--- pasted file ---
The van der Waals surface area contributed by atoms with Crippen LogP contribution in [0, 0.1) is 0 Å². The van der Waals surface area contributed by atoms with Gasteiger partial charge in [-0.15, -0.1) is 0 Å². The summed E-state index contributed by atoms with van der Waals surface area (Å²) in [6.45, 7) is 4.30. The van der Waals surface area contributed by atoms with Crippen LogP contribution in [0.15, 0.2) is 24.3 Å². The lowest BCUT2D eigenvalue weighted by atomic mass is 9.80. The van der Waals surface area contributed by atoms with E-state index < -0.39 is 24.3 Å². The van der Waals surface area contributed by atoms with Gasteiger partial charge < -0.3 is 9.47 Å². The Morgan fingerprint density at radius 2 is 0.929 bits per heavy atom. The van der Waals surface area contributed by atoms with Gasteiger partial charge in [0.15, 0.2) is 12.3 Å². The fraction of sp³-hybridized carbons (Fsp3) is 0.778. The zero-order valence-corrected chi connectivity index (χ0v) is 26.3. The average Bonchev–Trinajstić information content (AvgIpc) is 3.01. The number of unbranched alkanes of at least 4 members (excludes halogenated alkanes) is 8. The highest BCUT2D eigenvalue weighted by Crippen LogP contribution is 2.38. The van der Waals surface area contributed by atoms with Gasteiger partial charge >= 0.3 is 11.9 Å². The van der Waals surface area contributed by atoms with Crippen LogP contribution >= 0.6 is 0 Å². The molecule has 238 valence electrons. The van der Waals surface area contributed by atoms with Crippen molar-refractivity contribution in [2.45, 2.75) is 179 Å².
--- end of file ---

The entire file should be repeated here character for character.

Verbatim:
The van der Waals surface area contributed by atoms with Crippen LogP contribution in [0, 0.1) is 0 Å². The van der Waals surface area contributed by atoms with Gasteiger partial charge in [-0.15, -0.1) is 0 Å². The summed E-state index contributed by atoms with van der Waals surface area (Å²) in [6.45, 7) is 4.30. The van der Waals surface area contributed by atoms with Crippen LogP contribution in [0.15, 0.2) is 24.3 Å². The lowest BCUT2D eigenvalue weighted by atomic mass is 9.80. The van der Waals surface area contributed by atoms with E-state index < -0.39 is 24.3 Å². The van der Waals surface area contributed by atoms with Gasteiger partial charge < -0.3 is 9.47 Å². The Morgan fingerprint density at radius 2 is 0.929 bits per heavy atom. The van der Waals surface area contributed by atoms with Gasteiger partial charge in [0.15, 0.2) is 12.3 Å². The fraction of sp³-hybridized carbons (Fsp3) is 0.778. The zero-order valence-corrected chi connectivity index (χ0v) is 26.3. The average Bonchev–Trinajstić information content (AvgIpc) is 3.01. The number of unbranched alkanes of at least 4 members (excludes halogenated alkanes) is 8. The highest BCUT2D eigenvalue weighted by Crippen LogP contribution is 2.38. The van der Waals surface area contributed by atoms with Gasteiger partial charge >= 0.3 is 11.9 Å². The van der Waals surface area contributed by atoms with Crippen LogP contribution >= 0.6 is 0 Å². The molecule has 238 valence electrons. The van der Waals surface area contributed by atoms with Crippen molar-refractivity contribution in [2.45, 2.75) is 179 Å².